We all know there are lots of not-so-well designed slot cars on the market. I’m not talking about the common gripes, such as knurled axles and press-on plastic wheels, too-delicate wings and mirrors, or guide flags too long, thick, or deep to fit the slots on some brands of track. Those can be aggravating, certainly, but what I mean here is cars that have chassis, and sometimes bodies, so ineptly designed that no amount of aftermarket parts or routine tuning will ever make them run or handle right (and in some cases, look right). These cars need a complete redesign. Probably every reader of this article who has been in the slot car hobby for a while has his list of nominees for a complete makeover.
Not too long ago we heard from a customer who decided to take the car at the top of his hopeless design list and rebuild it the way he believes it should have been made to begin with. What’s interesting about his project is that he didn’t go the usual route of mounting the body on a Slot It HRS chassis or replacing every moving part on the car with NSR components. Instead, he used production replacement parts from cars of various manufacturers, along with most of the original chassis, to create a car that performs a whole world better than it did originally but could have been produced in volume and sold at a normal retail price. In other words, his redesign could have been the original design and would have performed much better. He wishes to remain anonymous in order to avoid the possible wrath of the manufacturer, so we won’t tell you his name but we’re going to let him tell the story… “Have you ever taken a good look at a Ninco Cobra? The body is beautiful. They did a great job on it, not only in modeling the overall shape but also in capturing all the details from the raked-back windshield and the roll bar to the side pipes and the jack brackets. But then they stuck it on top of a chassis and running gear that somebody should have been fired for. Of course, that was quite a few years ago, and the state of the art then wasn’t what it is now, but even then they could have done a lot better.
For starters, that big lump of an NC2 motor, sitting approximately amidships, weighs too much, takes up way too much space, and doesn’t leave any proper location for a traction magnet. Of course, if you’re a rabid non-magnet zealot that won’t matter to you, but a truly well designed chassis provides the option of racing with or without magnets. Many non-magnet racers refit these cars with NC-1 motors to get the power down closer to what the chassis can handle.
Then there are the wheels and tires, which are grossly oversize. The wheel diameter is a scale 18.56 inches, which is about what you’d find on a present-day tuner car, not a 60s sports car. The tires, however, have a typical 60s profile, which means the chassis sits ridiculously high off the track on what looks like truck tires. Finally, they put a too-deep interior tray into the body. That meant they had to jack up the body to clear the motor, leaving a big gap between the tires and the fenders.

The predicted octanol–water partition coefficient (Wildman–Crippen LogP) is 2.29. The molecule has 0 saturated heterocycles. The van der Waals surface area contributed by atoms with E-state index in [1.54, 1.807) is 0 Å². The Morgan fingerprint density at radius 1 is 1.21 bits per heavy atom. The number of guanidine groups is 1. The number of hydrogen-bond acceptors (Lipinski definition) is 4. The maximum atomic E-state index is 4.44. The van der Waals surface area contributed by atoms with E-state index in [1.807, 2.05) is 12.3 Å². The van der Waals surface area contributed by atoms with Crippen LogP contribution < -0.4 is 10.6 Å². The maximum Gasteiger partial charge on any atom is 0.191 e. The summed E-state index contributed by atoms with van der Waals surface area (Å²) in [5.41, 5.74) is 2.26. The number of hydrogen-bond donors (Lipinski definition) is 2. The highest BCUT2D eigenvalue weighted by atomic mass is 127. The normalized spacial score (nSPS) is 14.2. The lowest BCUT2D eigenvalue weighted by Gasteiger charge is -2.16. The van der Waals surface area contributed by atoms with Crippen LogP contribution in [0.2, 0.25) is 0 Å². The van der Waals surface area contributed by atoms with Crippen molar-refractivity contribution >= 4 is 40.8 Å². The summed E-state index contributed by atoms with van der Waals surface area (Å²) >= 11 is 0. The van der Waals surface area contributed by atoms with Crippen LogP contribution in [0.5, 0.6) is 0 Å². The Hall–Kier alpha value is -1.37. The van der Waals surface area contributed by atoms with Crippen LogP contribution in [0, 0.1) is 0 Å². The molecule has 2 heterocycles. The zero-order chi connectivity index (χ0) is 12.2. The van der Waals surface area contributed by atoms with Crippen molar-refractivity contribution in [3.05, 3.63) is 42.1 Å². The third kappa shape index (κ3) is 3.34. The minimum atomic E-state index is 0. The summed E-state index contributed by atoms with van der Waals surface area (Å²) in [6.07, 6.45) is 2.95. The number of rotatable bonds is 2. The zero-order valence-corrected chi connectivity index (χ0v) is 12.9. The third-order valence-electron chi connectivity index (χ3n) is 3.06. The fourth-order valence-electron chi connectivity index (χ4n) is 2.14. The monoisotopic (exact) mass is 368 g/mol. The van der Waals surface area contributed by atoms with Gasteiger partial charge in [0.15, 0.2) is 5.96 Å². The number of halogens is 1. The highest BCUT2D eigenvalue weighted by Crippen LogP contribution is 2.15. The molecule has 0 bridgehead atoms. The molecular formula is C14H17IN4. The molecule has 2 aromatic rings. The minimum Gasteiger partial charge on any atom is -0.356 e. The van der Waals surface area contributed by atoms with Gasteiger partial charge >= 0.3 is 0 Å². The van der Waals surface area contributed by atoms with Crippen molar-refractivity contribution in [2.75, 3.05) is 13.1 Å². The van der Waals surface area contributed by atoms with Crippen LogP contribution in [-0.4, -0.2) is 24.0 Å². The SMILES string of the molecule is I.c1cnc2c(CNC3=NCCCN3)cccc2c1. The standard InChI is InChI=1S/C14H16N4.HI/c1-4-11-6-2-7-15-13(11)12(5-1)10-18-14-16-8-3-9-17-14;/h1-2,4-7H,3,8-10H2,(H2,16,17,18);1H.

The result is a car that looks like a cartoon of a Cobra or, perhaps, a Cobra set up for offroad racing, but definitely not a proper 427 Cobra race car. It’s also a car that essentially can’t get out of its own way on the track. It’s like a committee hashed out the packaging of the car’s various parts on a Monday morning.
Still, that body really is nice, which set me to thinking. What if Ninco were to redesign the chassis, fixing all the mistakes, and re-release the car? Since I had just acquired two Ninco Cobras I decided to explore the idea. I set a goal of making the Cobra into a car that could be both legal and competitive in my GT-1 class for 1960s and 70s SCCA production cars and sedans. This class includes Scalextric TransAm cars and L88 Corvettes. It also allows kitbashes using the chassis and mechanicals from these cars. The only non-stock part allowed in this class is a pair of Indy Grips 1009 rear tires. If I could make the Cobra competitive in this class it would mean a huge performance improvement over the original design. Making it legal for the class would ensure that it would be a design that could be mass-produced and sold at a reasonable price.
My first idea was simply to transplant a shortened and trimmed Scalextric Mustang chassis into the Cobra body. The Mustang’s front and rear axle assemblies are the perfect width to fit under the Cobra’s fenders, and the wheels, at a scale diameter of 15.68 inches, are much closer to the proper diameter.
Size comparison between Scalextric TransAm car wheels/tires and stock Ninco Cobra wheels/tires.
However, it soon became clear that this wouldn’t work, because the Mustang’s guide sat too far forward to clear the Cobra body’s short nose. The same proved true of all the other possible replacement chassis I tried, including the front-motor setup from the L88 Corvette.
My next idea was to install the complete Scalextric sidewinder setup in the Cobra’s original chassis. The problem here was to install all the necessary motor and axle mounts and then make them solid enough to withstand the hard knocks of racing. Scrounging through my parts bins I found the perfect solution in the form of a Fly sidewinder rear pod. This part goes by several different stock numbers, including B34, B104, and B108. They are all the same except for the color plastic they are molded in. The Scalextric motor and rear axle assembly fits perfectly, delivering a smooth gear mesh with the stock Scalextric sidewinder gears.